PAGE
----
Unique ballpark fare
There are plenty of concessions with plenty of options, so a wider variety of food is available here than at most spring training ballparks. Longtime examples include deli sandwiches and a meatball parmesan sub, which is sold at the same stand where you can get an 18" pizza...for $25! Near the first base side pizza place, an Outback Steakhouse outpost sells what many consider to be the best (and most fattening) thing on the Tampa founded and based chain's menu: their Bloomin' Onion. Draft beer is primarily limited to two choices - Bud and Bud Light - but if you search the concourse in 2012 you'll also find some stands selling Budweiser Select, Miller Lite and Yuengling. At every concession stand, fountain drink service is provided by Pepsi.
Ballpark Area Info
Exactly what you'd expect on a major road in a major city, the area surrounding Steinbrenner Field has a little bit of everything, including some sketchy establishments (more than a half-dozen adult entertainment venues are nearby). But the high-end stuff isn't too far away either, as the Mercedes-Benz of Tampa dealership is across the street from the stadium's left field wall. The Dale Mabry Highway exit is a major one, and just off I-275 is where you'll find all the major big box stores. The big-time retailers represented near the exit include Best Buy, Home Depot, Target and Walmart. Between those big box chains and the Yankees' big ballpark you'll see guys with signs selling and buying tickets. Post-game, don't be surprised to see some street performers playing their saxophone near the parking lot. The scalpers, street musicians and Steinbrenner Field's overall congested location are definitely exceptions to the low-key spring training norm.
Travelers' notes The closest Interstate is less than two miles away (I-275).
You're safe at the ballpark and in the parking lots. But don't venture too far from either by foot.
Set amidst the hustle and bustle of the area is a 132-acre green space that's just north of Steinbrenner Field. Named in honor of a baseball Hall of Famer who was a Tampa native, Al Lopez Park contains a certified 5K running course, basketball hoops, a pier for pond fishing, community center and even a dog park, all of which are dedicated at the park's entrance to "one of Tampa's favorite sons" on a sign that bears Al Lopez's autograph on a baseball. The generally visited by locals-only park is open from sunrise to sunset and is wedged between Dale Mabry Highway and Himes Avenue.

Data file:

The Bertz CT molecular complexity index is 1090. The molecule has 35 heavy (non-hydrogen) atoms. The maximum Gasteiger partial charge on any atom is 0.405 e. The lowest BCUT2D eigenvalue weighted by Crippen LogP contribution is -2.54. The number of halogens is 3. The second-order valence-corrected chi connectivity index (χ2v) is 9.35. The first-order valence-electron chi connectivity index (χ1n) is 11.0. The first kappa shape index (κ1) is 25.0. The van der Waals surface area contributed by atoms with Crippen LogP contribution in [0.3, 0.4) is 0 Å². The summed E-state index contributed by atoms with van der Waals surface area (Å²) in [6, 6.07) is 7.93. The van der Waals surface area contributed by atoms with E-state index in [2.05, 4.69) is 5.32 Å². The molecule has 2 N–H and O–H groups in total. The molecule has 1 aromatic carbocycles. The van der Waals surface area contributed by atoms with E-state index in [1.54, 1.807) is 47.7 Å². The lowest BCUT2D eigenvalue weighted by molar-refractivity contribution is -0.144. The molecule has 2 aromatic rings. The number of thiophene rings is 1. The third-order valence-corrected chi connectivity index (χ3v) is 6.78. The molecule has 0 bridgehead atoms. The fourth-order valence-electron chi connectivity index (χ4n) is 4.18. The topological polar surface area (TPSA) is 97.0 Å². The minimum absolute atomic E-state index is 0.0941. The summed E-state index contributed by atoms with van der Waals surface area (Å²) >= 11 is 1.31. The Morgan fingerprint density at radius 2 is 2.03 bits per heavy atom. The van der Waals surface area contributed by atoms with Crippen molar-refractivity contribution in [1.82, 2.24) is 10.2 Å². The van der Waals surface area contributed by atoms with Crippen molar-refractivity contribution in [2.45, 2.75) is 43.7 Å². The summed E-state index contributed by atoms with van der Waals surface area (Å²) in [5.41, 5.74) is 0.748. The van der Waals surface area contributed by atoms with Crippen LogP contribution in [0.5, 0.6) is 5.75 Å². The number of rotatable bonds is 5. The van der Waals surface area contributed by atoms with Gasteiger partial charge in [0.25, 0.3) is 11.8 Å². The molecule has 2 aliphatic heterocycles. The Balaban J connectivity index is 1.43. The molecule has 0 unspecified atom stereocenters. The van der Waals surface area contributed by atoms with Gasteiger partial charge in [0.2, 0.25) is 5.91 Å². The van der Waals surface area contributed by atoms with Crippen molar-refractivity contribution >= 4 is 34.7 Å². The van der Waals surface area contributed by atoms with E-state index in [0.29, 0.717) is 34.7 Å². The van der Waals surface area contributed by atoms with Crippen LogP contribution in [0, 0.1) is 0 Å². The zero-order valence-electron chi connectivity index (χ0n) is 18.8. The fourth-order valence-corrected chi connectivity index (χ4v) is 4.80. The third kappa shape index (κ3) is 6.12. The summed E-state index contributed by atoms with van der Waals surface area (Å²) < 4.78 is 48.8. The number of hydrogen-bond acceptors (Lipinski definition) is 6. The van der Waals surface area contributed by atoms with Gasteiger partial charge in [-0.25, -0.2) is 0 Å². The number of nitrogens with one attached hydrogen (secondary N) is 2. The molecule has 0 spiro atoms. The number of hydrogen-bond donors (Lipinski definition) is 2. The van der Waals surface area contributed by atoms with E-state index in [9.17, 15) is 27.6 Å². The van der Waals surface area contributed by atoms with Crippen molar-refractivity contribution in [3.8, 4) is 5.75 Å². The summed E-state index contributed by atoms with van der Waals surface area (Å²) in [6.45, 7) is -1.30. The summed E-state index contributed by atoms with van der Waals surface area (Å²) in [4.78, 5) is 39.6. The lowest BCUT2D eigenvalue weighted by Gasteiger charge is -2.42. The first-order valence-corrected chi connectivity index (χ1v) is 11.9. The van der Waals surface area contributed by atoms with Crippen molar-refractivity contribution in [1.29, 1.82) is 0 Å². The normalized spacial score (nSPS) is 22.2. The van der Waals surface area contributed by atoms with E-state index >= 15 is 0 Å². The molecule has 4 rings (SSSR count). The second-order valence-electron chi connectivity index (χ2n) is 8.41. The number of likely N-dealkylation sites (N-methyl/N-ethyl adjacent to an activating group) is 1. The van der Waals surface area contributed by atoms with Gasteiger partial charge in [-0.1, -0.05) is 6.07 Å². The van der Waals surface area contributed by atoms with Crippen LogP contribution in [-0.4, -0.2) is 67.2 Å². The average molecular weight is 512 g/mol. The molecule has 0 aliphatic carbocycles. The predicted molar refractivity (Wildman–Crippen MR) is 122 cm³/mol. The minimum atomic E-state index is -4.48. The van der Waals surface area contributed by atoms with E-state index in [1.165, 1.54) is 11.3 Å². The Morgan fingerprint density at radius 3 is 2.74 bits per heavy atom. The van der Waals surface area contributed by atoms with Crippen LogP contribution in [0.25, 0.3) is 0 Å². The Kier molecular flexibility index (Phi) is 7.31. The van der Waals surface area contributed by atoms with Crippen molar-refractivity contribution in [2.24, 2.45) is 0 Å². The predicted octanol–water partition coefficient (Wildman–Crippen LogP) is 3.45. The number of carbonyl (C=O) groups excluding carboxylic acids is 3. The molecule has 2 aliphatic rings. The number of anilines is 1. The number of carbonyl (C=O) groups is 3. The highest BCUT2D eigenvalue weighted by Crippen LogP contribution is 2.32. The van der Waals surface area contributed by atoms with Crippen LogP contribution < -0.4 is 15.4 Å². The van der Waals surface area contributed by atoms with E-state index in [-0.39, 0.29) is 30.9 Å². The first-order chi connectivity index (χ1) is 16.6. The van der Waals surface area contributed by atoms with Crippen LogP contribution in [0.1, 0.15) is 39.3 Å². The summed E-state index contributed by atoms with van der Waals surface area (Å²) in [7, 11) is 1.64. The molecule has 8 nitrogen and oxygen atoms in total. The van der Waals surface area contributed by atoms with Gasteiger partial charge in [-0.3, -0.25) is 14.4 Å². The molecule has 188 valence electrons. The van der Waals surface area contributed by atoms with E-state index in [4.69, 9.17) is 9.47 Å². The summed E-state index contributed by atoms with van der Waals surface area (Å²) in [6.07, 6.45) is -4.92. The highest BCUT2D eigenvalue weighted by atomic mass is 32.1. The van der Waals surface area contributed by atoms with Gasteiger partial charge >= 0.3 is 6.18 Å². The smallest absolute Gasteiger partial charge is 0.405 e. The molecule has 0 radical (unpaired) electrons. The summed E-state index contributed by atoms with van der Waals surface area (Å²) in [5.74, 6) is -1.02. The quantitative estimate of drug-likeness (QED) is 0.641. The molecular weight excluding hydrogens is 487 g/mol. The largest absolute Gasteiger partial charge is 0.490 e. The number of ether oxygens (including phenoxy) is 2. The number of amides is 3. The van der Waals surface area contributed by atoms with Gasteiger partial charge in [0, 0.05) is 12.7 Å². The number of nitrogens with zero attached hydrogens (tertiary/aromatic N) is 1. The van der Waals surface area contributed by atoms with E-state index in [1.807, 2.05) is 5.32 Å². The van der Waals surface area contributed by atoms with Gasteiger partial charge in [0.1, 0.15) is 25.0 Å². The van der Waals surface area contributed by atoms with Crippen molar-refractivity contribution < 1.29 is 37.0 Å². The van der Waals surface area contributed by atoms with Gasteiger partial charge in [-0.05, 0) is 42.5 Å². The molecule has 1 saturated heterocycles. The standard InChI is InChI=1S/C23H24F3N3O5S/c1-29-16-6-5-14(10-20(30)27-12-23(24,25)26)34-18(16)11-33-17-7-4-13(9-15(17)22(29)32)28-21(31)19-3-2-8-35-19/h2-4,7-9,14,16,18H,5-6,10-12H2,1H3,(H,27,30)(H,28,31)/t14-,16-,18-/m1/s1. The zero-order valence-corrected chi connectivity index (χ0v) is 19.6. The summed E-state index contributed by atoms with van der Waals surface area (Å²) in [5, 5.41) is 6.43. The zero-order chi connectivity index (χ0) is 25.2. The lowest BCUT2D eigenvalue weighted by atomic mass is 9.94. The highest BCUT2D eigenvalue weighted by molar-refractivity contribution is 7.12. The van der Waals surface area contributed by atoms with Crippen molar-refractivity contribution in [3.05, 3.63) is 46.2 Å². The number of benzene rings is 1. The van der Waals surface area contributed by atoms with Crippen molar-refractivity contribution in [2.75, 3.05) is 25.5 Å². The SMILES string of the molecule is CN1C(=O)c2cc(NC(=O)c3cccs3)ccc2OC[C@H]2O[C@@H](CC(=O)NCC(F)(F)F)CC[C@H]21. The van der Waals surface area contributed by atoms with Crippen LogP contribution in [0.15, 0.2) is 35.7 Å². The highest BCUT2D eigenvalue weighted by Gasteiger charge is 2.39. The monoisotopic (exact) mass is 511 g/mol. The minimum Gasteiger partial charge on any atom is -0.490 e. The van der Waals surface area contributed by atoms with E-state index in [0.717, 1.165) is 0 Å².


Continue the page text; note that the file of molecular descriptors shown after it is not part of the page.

Busch Gardens is just seven miles away.
Hotels close to Steinbrenner Field
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|Distance ||Hotel ||Street Address ||City/Zip ||Phone
|0.65 miles ||Holiday Inn Express ||4750 N Dale Mabry Hwy ||Tampa, FL 33614 ||813-877-6061
|1.2 ||Residence Inn ||4312 W Boy Scout Blvd ||Tampa, FL 33607 ||813-877-7988
|1.2 ||Hilton ||2225 N Lois Ave ||Tampa, FL 33607 ||813-877-6688
|1.6 ||Howard Johnson ||2055 N Dale Mabry Hwy ||Tampa, FL 33607 ||813-875-8818
|1.8 ||Hyatt Place ||4811 W Main St ||Tampa, FL 33607 ||813-282-1037
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Restaurants close to Steinbrenner Field
|Distance ||Restaurant ||Street Address ||City/Zip ||Phone
|0.55 miles ||Pino's Cafe ||4629 N Lois Ave ||Tampa, FL 33614 ||813-876-7466
|0.65 ||Landers Steakhouse ||4744 N Dale Mabry Hwy ||Tampa, FL 33614 ||813-712-1888
|0.8 ||Mom's Place ||4816 N Dale Mabry Hwy ||Tampa, FL 33614 ||813-875-2670
|0.9 ||Nick's Smoke House BBQ ||3101 N Himes Ave ||Tampa, FL 33607 ||813-870-1626
|0.95 ||Chili's ||2903 N Dale Mabry Hwy ||Tampa, FL 33607 ||813-875-2314
|1.5 ||Jimmy John's ||2537 N Dale Mabry Hwy ||Tampa, FL 33607 ||813-350-9604
|1.6 ||Thai Terrace ||2055 N Dale Mabry Hwy ||Tampa, FL 33607 ||813-877-8955
|1.7 ||Denny's ||2004 N Dale Mabry Hwy ||Tampa, FL 33607 ||813-877-6311
|1.8 ||Sweet Tomatoes ||1902 N Dale Mabry Hwy ||Tampa, FL 33607 ||813-874-6566
|1.9 ||Romano's Macaroni Grill ||1580 N Dale Mabry Hwy ||Tampa, FL 33607 ||813-873-2878
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Airports close to Steinbrenner Field
|Distance ||Airport ||Airport Code
| 1.7 miles ||Tampa International ||TPA
|12.4 ||St. Petersburg-Clearwater International ||PIE
|41.3 ||Sarasota Bradenton International ||SRQ
|78.3 ||Orlando International ||MCO